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Welcoming Ceremony for Air Force Chief of Staff Norton Schwartz (Washington, D.C.)
As Delivered by Secretary of Defense Robert M. Gates, Washington, D.C., Tuesday, August 12, 2008

     Thank you all for coming this morning. I want to extend a special welcome to the friends and family of General Schwartz, particularly his wife Suzie.
     It is a pleasure to honor General Norty Schwartz as he takes over as chief of staff of the United States Air Force. He fills the shoes of a dedicated airman, General Buzz Moseley, who gave decades of courageous and devoted service to his country.
     First let me note something that General Schwartz and I have in common. He, too, was planning to retire – until, as one news account put it, the Secretary of Defense “upended those intentions” by recommending that the President nominate him to this job. I had really thought I had put Washington in the rear view mirror 15 years ago, but things changed 20 months ago and here I am. Just goes to show you that I’m capable of doing unto others what was done unto me. What it really shows, though, is how blessed America is, and the Air Force is, to have someone of General Schwartz’s intelligence, character, and experience taking the helm of the Air Force at this pivotal time.
     General Schwartz’s achievements over the course of his 35 years in uniform – including extensive flying and command experience in lift and special operations – have prepared him well to lead the Air Force through this crucial phase in the war on terror, And as it modernizes to meet future threats.
     As commander of Transcom, General Schwartz led an organization that moves America’s military might around the globe on land, in the sea, and in the air. As the general himself has remarked, “It’s hard to jazz it up, but it’s like blocking and tackling, [and] . . . teams don’t score many touchdowns without a few blocks and tackles.” These tasks may be unheralded, but without them the war effort would simply grind to a halt. And Norty Schwartz has done wonders to keep this vastly complex system running smoothly.
     He comes into this position at a challenging time. He has said his goal is to recommit the Air Force to the high standards of excellence that have always been its hallmark. I have no doubt he will give his all in that cause. He is one who has lived the core values of airmen: integrity first; service before self; and excellence in all we do.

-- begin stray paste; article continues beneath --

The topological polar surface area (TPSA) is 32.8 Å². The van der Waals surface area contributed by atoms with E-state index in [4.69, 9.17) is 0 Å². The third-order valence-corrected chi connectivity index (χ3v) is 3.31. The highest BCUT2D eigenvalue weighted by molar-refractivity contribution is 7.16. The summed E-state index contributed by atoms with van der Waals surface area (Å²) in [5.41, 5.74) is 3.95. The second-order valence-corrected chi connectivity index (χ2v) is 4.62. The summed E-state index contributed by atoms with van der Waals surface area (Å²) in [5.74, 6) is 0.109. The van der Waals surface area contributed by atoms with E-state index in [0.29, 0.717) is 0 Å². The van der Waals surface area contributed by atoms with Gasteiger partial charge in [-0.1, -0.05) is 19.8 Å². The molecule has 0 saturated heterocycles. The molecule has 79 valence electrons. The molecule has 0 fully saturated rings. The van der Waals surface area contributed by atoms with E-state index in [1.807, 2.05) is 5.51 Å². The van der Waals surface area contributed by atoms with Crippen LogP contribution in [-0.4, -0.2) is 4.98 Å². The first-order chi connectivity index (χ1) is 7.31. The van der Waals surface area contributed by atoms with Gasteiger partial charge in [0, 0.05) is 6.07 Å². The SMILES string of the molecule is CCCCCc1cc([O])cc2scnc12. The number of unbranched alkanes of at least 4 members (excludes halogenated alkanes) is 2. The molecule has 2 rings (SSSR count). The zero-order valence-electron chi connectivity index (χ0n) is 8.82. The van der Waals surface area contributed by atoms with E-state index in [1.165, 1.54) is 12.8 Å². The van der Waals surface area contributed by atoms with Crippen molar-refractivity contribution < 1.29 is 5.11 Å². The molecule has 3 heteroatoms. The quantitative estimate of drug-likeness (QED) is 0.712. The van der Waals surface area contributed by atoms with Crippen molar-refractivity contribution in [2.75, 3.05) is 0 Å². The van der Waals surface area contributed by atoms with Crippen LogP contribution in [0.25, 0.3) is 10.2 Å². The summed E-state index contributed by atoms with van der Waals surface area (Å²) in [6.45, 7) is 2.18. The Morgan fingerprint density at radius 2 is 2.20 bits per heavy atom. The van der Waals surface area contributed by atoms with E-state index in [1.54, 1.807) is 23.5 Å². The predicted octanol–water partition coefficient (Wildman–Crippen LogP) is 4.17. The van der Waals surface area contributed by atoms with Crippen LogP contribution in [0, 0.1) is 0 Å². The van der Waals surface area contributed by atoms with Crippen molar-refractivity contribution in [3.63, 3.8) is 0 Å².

Indeed it is remarkable to take stock of where the Air Force stands as it enters its seventh decade. The picture you see is one of utter dominance. The last time a U.S. ground force was attacked from the sky was more than half a century ago. The last Air Force jet lost to aerial combat was in Vietnam. It is not the easiest thing in the world when an organization accustomed to that kind of success comes to a turning point in its history, but that is where the Air Force is. In addition to seeing the current conflicts through to success, General Schwartz has the experience and expertise to prepare the service for challenges on and beyond the horizon:
     • Modernizing the aging fighter and tanker fleets;
     • Restoring trust in the Air Force’s stewardship of the most sensitive part of our arsenal – nuclear weapons and nuclear-related materiel;
     • Protecting the global commons of the 21st century – space and cyberspace – and, finally,
     • Making the most effective use of air power in counterinsurgency operations while maintaining strategic deterrence and technological superiority as a hedge against rising powers.
     Airmen led by General Schwartz, are going after these tasks with zeal and, in so doing, will write new chapters of greatness for the Air Force. Norty, your leadership qualities make you the right man at the right time for this demanding job. I thank you for taking it on; I have every confidence you will do it well.